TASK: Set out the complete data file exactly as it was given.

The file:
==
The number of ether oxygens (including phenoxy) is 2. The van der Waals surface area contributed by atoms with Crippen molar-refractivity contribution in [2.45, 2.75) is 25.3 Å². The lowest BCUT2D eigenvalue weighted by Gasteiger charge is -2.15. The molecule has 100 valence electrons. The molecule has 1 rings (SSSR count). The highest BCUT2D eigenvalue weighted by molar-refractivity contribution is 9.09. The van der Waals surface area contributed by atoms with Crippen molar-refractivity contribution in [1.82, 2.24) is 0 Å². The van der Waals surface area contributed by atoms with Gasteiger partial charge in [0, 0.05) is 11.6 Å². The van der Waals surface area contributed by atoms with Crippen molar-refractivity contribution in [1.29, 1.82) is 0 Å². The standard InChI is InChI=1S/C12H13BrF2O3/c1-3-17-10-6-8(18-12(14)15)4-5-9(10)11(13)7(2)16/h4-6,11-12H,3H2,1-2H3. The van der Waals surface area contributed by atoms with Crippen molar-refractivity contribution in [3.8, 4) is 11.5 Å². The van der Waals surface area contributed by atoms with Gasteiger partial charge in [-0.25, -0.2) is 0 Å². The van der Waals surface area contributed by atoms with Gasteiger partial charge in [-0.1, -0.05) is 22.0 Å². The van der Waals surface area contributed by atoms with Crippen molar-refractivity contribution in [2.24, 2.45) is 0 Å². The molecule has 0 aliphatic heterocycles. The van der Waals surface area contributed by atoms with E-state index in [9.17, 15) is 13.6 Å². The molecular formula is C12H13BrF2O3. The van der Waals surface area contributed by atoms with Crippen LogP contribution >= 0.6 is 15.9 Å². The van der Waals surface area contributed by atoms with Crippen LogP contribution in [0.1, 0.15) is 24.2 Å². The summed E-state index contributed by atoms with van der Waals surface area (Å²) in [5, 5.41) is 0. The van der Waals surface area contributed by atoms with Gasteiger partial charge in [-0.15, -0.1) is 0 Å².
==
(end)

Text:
The number of ether oxygens (including phenoxy) is 2. The van der Waals surface area contributed by atoms with Crippen molar-refractivity contribution in [2.45, 2.75) is 25.3 Å². The lowest BCUT2D eigenvalue weighted by Gasteiger charge is -2.15. The molecule has 100 valence electrons. The molecule has 1 rings (SSSR count). The highest BCUT2D eigenvalue weighted by molar-refractivity contribution is 9.09. The van der Waals surface area contributed by atoms with Crippen molar-refractivity contribution in [1.82, 2.24) is 0 Å². The van der Waals surface area contributed by atoms with Gasteiger partial charge in [0, 0.05) is 11.6 Å². The van der Waals surface area contributed by atoms with Crippen molar-refractivity contribution in [1.29, 1.82) is 0 Å². The standard InChI is InChI=1S/C12H13BrF2O3/c1-3-17-10-6-8(18-12(14)15)4-5-9(10)11(13)7(2)16/h4-6,11-12H,3H2,1-2H3. The van der Waals surface area contributed by atoms with Crippen molar-refractivity contribution in [3.8, 4) is 11.5 Å². The van der Waals surface area contributed by atoms with Gasteiger partial charge in [-0.25, -0.2) is 0 Å². The van der Waals surface area contributed by atoms with Gasteiger partial charge in [-0.1, -0.05) is 22.0 Å². The van der Waals surface area contributed by atoms with Crippen molar-refractivity contribution in [2.24, 2.45) is 0 Å². The molecule has 0 aliphatic heterocycles. The van der Waals surface area contributed by atoms with E-state index in [9.17, 15) is 13.6 Å². The molecular formula is C12H13BrF2O3. The van der Waals surface area contributed by atoms with Crippen LogP contribution >= 0.6 is 15.9 Å². The van der Waals surface area contributed by atoms with Crippen LogP contribution in [0.1, 0.15) is 24.2 Å². The summed E-state index contributed by atoms with van der Waals surface area (Å²) in [5, 5.41) is 0. The van der Waals surface area contributed by atoms with Gasteiger partial charge in [-0.15, -0.1) is 0 Å².